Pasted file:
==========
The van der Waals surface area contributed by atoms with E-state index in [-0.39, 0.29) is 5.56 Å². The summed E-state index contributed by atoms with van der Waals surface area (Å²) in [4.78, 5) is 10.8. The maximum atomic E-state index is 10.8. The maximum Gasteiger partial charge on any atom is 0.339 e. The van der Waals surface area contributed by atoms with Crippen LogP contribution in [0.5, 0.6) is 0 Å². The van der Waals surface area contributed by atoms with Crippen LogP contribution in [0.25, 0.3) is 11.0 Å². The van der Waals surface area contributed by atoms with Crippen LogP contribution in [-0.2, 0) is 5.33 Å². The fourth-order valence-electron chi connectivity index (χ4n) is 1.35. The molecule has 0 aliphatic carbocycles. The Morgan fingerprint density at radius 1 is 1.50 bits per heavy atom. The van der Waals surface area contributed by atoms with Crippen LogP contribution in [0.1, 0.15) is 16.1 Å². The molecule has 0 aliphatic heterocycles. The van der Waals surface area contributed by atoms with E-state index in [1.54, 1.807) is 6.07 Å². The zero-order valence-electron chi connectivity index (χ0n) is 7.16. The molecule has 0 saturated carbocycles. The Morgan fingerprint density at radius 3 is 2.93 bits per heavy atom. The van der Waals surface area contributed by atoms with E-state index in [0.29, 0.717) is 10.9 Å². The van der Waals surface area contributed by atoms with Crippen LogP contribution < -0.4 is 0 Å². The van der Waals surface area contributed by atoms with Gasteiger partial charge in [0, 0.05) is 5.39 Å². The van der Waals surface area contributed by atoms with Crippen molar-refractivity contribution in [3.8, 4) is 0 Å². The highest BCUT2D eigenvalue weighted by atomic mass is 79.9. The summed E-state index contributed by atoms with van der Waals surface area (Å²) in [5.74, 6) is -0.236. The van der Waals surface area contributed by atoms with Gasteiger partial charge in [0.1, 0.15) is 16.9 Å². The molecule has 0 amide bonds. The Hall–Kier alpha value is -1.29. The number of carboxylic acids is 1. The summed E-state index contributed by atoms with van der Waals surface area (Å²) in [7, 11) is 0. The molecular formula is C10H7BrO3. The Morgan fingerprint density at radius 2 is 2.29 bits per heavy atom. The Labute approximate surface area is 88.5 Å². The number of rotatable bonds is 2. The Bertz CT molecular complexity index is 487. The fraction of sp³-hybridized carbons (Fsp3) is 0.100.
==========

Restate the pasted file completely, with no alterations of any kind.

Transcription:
The van der Waals surface area contributed by atoms with E-state index in [-0.39, 0.29) is 5.56 Å². The summed E-state index contributed by atoms with van der Waals surface area (Å²) in [4.78, 5) is 10.8. The maximum atomic E-state index is 10.8. The maximum Gasteiger partial charge on any atom is 0.339 e. The van der Waals surface area contributed by atoms with Crippen LogP contribution in [0.5, 0.6) is 0 Å². The van der Waals surface area contributed by atoms with Crippen LogP contribution in [0.25, 0.3) is 11.0 Å². The van der Waals surface area contributed by atoms with Crippen LogP contribution in [-0.2, 0) is 5.33 Å². The fourth-order valence-electron chi connectivity index (χ4n) is 1.35. The molecule has 0 aliphatic carbocycles. The Morgan fingerprint density at radius 1 is 1.50 bits per heavy atom. The van der Waals surface area contributed by atoms with Crippen LogP contribution in [0.1, 0.15) is 16.1 Å². The molecule has 0 aliphatic heterocycles. The van der Waals surface area contributed by atoms with E-state index in [1.54, 1.807) is 6.07 Å². The zero-order valence-electron chi connectivity index (χ0n) is 7.16. The molecule has 0 saturated carbocycles. The Morgan fingerprint density at radius 3 is 2.93 bits per heavy atom. The van der Waals surface area contributed by atoms with E-state index in [0.29, 0.717) is 10.9 Å². The van der Waals surface area contributed by atoms with Crippen LogP contribution < -0.4 is 0 Å². The van der Waals surface area contributed by atoms with Gasteiger partial charge in [0, 0.05) is 5.39 Å². The van der Waals surface area contributed by atoms with Crippen molar-refractivity contribution in [3.8, 4) is 0 Å². The highest BCUT2D eigenvalue weighted by atomic mass is 79.9. The summed E-state index contributed by atoms with van der Waals surface area (Å²) in [5.74, 6) is -0.236. The van der Waals surface area contributed by atoms with Gasteiger partial charge in [0.1, 0.15) is 16.9 Å². The molecule has 0 amide bonds. The Hall–Kier alpha value is -1.29. The number of carboxylic acids is 1. The summed E-state index contributed by atoms with van der Waals surface area (Å²) in [7, 11) is 0. The molecular formula is C10H7BrO3. The Morgan fingerprint density at radius 2 is 2.29 bits per heavy atom. The Labute approximate surface area is 88.5 Å². The number of rotatable bonds is 2. The Bertz CT molecular complexity index is 487. The fraction of sp³-hybridized carbons (Fsp3) is 0.100.